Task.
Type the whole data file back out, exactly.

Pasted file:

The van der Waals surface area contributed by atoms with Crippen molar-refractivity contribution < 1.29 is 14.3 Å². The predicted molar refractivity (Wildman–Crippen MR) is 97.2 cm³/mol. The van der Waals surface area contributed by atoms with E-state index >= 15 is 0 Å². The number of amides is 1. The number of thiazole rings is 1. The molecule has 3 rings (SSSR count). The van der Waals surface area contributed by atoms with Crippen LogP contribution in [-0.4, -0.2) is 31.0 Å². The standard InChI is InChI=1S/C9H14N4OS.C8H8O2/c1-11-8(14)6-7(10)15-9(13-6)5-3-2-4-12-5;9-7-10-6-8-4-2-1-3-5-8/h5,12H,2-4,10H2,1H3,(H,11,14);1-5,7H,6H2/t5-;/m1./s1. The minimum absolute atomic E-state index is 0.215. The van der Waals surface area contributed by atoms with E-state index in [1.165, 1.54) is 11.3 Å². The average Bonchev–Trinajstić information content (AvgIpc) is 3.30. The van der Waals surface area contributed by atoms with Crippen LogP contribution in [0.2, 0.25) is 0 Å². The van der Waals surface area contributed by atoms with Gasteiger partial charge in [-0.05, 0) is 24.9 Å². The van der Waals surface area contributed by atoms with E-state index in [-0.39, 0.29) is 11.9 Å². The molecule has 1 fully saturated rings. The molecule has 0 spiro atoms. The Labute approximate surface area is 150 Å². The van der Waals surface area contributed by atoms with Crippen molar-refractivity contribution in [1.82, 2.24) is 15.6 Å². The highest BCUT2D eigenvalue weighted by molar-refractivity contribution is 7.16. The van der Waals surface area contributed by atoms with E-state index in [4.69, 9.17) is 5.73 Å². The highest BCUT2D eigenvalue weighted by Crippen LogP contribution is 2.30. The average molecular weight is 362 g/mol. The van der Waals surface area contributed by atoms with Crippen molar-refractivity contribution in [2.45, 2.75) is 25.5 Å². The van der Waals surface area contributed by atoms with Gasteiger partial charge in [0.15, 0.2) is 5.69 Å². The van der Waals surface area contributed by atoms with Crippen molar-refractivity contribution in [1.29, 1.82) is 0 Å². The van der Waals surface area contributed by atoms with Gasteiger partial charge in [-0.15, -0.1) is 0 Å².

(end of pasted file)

The van der Waals surface area contributed by atoms with Crippen molar-refractivity contribution < 1.29 is 14.3 Å². The predicted molar refractivity (Wildman–Crippen MR) is 97.2 cm³/mol. The van der Waals surface area contributed by atoms with E-state index >= 15 is 0 Å². The number of amides is 1. The number of thiazole rings is 1. The molecule has 3 rings (SSSR count). The van der Waals surface area contributed by atoms with Crippen LogP contribution in [-0.4, -0.2) is 31.0 Å². The standard InChI is InChI=1S/C9H14N4OS.C8H8O2/c1-11-8(14)6-7(10)15-9(13-6)5-3-2-4-12-5;9-7-10-6-8-4-2-1-3-5-8/h5,12H,2-4,10H2,1H3,(H,11,14);1-5,7H,6H2/t5-;/m1./s1. The minimum absolute atomic E-state index is 0.215. The van der Waals surface area contributed by atoms with E-state index in [1.165, 1.54) is 11.3 Å². The average Bonchev–Trinajstić information content (AvgIpc) is 3.30. The van der Waals surface area contributed by atoms with Crippen LogP contribution in [0.2, 0.25) is 0 Å². The van der Waals surface area contributed by atoms with Gasteiger partial charge in [-0.05, 0) is 24.9 Å². The van der Waals surface area contributed by atoms with E-state index in [-0.39, 0.29) is 11.9 Å². The molecule has 1 fully saturated rings. The molecule has 0 spiro atoms. The Labute approximate surface area is 150 Å². The van der Waals surface area contributed by atoms with Crippen molar-refractivity contribution in [1.82, 2.24) is 15.6 Å². The highest BCUT2D eigenvalue weighted by molar-refractivity contribution is 7.16. The van der Waals surface area contributed by atoms with E-state index in [4.69, 9.17) is 5.73 Å². The highest BCUT2D eigenvalue weighted by Crippen LogP contribution is 2.30. The average molecular weight is 362 g/mol. The van der Waals surface area contributed by atoms with Crippen molar-refractivity contribution in [2.45, 2.75) is 25.5 Å². The van der Waals surface area contributed by atoms with Gasteiger partial charge in [0.15, 0.2) is 5.69 Å². The van der Waals surface area contributed by atoms with Crippen molar-refractivity contribution in [1.29, 1.82) is 0 Å². The van der Waals surface area contributed by atoms with Gasteiger partial charge in [-0.15, -0.1) is 0 Å².